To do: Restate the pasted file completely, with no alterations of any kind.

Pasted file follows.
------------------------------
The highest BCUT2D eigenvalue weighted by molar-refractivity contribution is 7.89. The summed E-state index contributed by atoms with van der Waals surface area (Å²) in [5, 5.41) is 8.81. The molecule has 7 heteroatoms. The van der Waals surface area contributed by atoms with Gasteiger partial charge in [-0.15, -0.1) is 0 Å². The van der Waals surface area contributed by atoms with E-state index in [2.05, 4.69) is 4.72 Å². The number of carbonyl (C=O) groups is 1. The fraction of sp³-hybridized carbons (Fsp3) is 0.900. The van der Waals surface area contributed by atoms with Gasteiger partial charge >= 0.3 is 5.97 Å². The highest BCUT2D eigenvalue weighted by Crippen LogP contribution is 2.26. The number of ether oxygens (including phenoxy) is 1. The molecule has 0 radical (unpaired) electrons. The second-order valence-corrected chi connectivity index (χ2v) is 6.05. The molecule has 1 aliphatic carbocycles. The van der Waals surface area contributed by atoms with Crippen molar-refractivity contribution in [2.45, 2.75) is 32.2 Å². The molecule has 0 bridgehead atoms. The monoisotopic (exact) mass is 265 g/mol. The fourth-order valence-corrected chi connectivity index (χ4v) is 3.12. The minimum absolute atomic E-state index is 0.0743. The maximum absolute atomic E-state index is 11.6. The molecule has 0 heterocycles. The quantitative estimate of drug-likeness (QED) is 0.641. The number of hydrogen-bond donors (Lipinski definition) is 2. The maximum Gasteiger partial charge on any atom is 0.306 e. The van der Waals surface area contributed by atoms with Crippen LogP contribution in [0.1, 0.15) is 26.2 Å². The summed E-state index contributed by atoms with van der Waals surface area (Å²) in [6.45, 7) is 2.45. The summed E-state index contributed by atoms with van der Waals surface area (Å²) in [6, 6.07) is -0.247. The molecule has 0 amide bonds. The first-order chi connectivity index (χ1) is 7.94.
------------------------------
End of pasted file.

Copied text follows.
The highest BCUT2D eigenvalue weighted by molar-refractivity contribution is 7.89. The summed E-state index contributed by atoms with van der Waals surface area (Å²) in [5, 5.41) is 8.81. The molecule has 7 heteroatoms. The van der Waals surface area contributed by atoms with Gasteiger partial charge in [-0.15, -0.1) is 0 Å². The van der Waals surface area contributed by atoms with E-state index in [2.05, 4.69) is 4.72 Å². The number of carbonyl (C=O) groups is 1. The fraction of sp³-hybridized carbons (Fsp3) is 0.900. The van der Waals surface area contributed by atoms with Gasteiger partial charge >= 0.3 is 5.97 Å². The highest BCUT2D eigenvalue weighted by Crippen LogP contribution is 2.26. The number of ether oxygens (including phenoxy) is 1. The molecule has 0 radical (unpaired) electrons. The second-order valence-corrected chi connectivity index (χ2v) is 6.05. The molecule has 1 aliphatic carbocycles. The van der Waals surface area contributed by atoms with Crippen molar-refractivity contribution in [2.45, 2.75) is 32.2 Å². The molecule has 0 bridgehead atoms. The monoisotopic (exact) mass is 265 g/mol. The fourth-order valence-corrected chi connectivity index (χ4v) is 3.12. The minimum absolute atomic E-state index is 0.0743. The maximum absolute atomic E-state index is 11.6. The molecule has 0 heterocycles. The quantitative estimate of drug-likeness (QED) is 0.641. The number of hydrogen-bond donors (Lipinski definition) is 2. The maximum Gasteiger partial charge on any atom is 0.306 e. The van der Waals surface area contributed by atoms with Crippen LogP contribution in [0.1, 0.15) is 26.2 Å². The summed E-state index contributed by atoms with van der Waals surface area (Å²) in [6.45, 7) is 2.45. The summed E-state index contributed by atoms with van der Waals surface area (Å²) in [6, 6.07) is -0.247. The molecule has 0 amide bonds. The first-order chi connectivity index (χ1) is 7.94.